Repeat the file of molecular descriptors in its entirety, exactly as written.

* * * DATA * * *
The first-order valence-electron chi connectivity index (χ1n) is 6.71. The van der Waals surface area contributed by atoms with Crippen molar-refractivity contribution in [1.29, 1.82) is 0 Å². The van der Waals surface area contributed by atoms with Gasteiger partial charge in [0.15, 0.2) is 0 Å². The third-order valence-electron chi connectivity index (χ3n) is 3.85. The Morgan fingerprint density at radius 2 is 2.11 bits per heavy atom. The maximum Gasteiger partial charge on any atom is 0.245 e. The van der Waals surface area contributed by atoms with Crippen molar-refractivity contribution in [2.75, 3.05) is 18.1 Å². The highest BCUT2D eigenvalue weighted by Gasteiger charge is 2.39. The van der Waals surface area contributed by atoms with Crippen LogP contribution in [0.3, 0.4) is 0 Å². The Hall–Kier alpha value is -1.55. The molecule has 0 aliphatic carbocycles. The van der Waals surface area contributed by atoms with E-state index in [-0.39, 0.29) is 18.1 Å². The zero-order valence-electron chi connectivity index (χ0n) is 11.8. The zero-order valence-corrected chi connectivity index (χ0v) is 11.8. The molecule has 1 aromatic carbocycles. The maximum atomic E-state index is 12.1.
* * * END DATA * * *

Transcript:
The first-order valence-electron chi connectivity index (χ1n) is 6.71. The van der Waals surface area contributed by atoms with Crippen molar-refractivity contribution in [1.29, 1.82) is 0 Å². The van der Waals surface area contributed by atoms with Gasteiger partial charge in [0.15, 0.2) is 0 Å². The third-order valence-electron chi connectivity index (χ3n) is 3.85. The Morgan fingerprint density at radius 2 is 2.11 bits per heavy atom. The maximum Gasteiger partial charge on any atom is 0.245 e. The van der Waals surface area contributed by atoms with Crippen molar-refractivity contribution in [2.75, 3.05) is 18.1 Å². The highest BCUT2D eigenvalue weighted by Gasteiger charge is 2.39. The van der Waals surface area contributed by atoms with Crippen LogP contribution in [0.3, 0.4) is 0 Å². The Hall–Kier alpha value is -1.55. The molecule has 0 aliphatic carbocycles. The van der Waals surface area contributed by atoms with E-state index in [-0.39, 0.29) is 18.1 Å². The zero-order valence-electron chi connectivity index (χ0n) is 11.8. The zero-order valence-corrected chi connectivity index (χ0v) is 11.8. The molecule has 1 aromatic carbocycles. The maximum atomic E-state index is 12.1.